No Cory here this time, so I managed to get the chewing gum off the girls and plug the hole well enough to stop the leak. Hooray. For about 5 minutes until the leak started again.

Back to the drawing board.

More gum to stem the flow of the oil and then I decided to try out the surfboard resin I have for ding repairs, surely that would work well.

It did not work well, and stop calling me Shirly. The resin in designed to harden in sunlight, which takes about 20 seconds, but underneath the car with hot oil it was taking a lot longer.

We did the only thing that we could think of...... I sealed the leak as best I could and we had beer and Tequila to celebrate Holly's 12 months abroad.

A couple of people stopped to help out, all American's, and it turned out that it wasn't motor oil, but the Automatic Transmission Fluid that was leaking. That didn't seem as bad.

We stopped the leak as best we could and headed into the mechanics to get it fixed.

4 hours and 4 quarts of ATF later the car was repaired and we were off to San Quintan.

Again we arrived in San Quintan late in the evening, and subsequently drove past it without finding what we were after.

After a day in the hot sun, spending most of my time on the dirt covered in resin, transimission fluid I really wanted a shower, and a rest, something to eat and somewhere to relax.

We pulled into El Rosario and got a double room for $30 (split 5 ways). We went and grabbed some Taco's from the local and headed back to the room for a few beers before going to bed.

In the morning I got up and checked all the levels, oil, water, break, transmission, power steering (who would have thought!) and everything was fine.

Just before we left Vini noticed that were a couple of drips coming out of the bottom of the car.


Same place, same problem.

We asked a couple of people where the best place was to get it done and found it easily enough........ at least this time we could explain what needed to be done quickly.

2 hours later the pan was fixed, again, but this time it was done properly with Bronze instead of a poxy fix.

Here's how the van was looking from below

We even got him to raise the front suspension so that we had a bit more clearance! We checked that back suspension and it was mission the actual shocks and had been lowered. I was going to take 2 hours to get it done, and we wanted to get to the beach at some stage during this journey.

We headed off and pushed on through the desert for what seemed like an eternity. It was hot, but not unbearable, just a normal drive down to litchfeild on the hottest day, but a dry heat.

There's few and far gas stations along the way, in fact it is just a guy with Jerry can's in the back of his car with a "Gasolina" sign. 155 peso's for 5 gallons. Take it, or run out of fuel along the way.

Bags drove the car after our first fuel up and made me nervous as she drove close to the edge of the road, but that was more because I no longer had control of "Chrissy". Bag's drove well and got us down to Bahia de Los Angeles, which is a small finshing town on the sea of cortez.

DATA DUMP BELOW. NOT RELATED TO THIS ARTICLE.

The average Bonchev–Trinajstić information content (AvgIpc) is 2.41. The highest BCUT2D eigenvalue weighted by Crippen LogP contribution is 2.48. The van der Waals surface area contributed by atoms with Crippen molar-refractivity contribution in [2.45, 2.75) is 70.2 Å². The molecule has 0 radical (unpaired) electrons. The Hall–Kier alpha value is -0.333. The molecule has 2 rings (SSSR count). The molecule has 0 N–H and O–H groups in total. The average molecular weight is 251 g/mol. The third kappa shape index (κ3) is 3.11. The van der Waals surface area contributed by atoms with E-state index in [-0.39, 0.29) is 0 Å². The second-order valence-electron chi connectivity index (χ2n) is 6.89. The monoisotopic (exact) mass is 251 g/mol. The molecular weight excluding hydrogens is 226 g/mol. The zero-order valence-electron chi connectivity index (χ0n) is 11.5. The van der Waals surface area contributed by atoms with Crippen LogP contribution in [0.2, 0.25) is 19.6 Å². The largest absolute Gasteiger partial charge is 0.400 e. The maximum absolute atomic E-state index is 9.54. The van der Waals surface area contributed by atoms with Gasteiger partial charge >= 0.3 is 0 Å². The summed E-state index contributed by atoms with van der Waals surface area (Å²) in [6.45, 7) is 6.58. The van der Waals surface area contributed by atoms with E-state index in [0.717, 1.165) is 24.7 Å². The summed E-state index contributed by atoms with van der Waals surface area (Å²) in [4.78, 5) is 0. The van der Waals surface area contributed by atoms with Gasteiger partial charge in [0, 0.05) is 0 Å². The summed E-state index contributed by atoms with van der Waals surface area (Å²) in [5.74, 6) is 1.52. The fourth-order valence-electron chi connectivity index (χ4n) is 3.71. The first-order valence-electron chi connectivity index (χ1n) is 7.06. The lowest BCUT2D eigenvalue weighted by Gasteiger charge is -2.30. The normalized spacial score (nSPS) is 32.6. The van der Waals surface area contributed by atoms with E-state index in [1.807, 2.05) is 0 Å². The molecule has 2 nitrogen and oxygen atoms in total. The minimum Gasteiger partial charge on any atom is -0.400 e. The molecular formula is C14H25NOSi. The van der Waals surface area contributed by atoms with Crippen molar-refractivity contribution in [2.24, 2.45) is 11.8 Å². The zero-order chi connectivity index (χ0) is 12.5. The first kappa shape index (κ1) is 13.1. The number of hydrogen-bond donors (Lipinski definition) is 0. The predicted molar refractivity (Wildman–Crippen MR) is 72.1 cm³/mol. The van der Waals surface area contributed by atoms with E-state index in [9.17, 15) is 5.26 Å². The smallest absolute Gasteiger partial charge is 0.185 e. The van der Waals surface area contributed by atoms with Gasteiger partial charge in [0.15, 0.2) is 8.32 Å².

I've got a couple of pictures of the drive in, and while they look good, they don't do the trip in justice.

I'm not sure if it's the fact that we were hot and coming out of a seamingly endless desert, or that it's just too beautiful to capture on camera, but it's something you have to do yourself to fully appreciate it.

We're staying two nights here so that we've got a whole day to relax somewhere, and that's what myself and Vini are doing right now.

I'm tapping away on the keys as the ocean laps up on the shore, slowly rising and filling what was our beds on the sand under the stars last night, while vini is practicing the into to Nothing Else Matters on the guitar.

Unfortunately Ness had to go back to San Diego today, so Holly and Bag's have taken her up to the bus stop (140km round trip in the desert, love your work girls). Holly has decided to prolong her stay with us indefinitely, now all we need to do is find some surf at our next stop.
Sunrise at Bahia de Los Angeles

To wrap up for now, Mexico is fantastic! The people here are more then friendly, everyone is more then helpful, and everyone we have spoken to has wished us the best on our trip. Of course, having someone that speaks fluent Spanish has made this trip WAY more easy then it would have been without Bags.

The car is going alright now, touch wood, and hopefully the fun and excitement with continue for the trip.

Fingers crossed for some waves!

1 comment:

Janina said...

Hi Justin, how yah doing?
i'm a m8 of Bags n Vin. loved reading your adventure Blogs. Sounds like the journey is kickin along nicely with the few misadventures thrown into the mix as always. glad your van's doing well. say hi to all for me.
all da best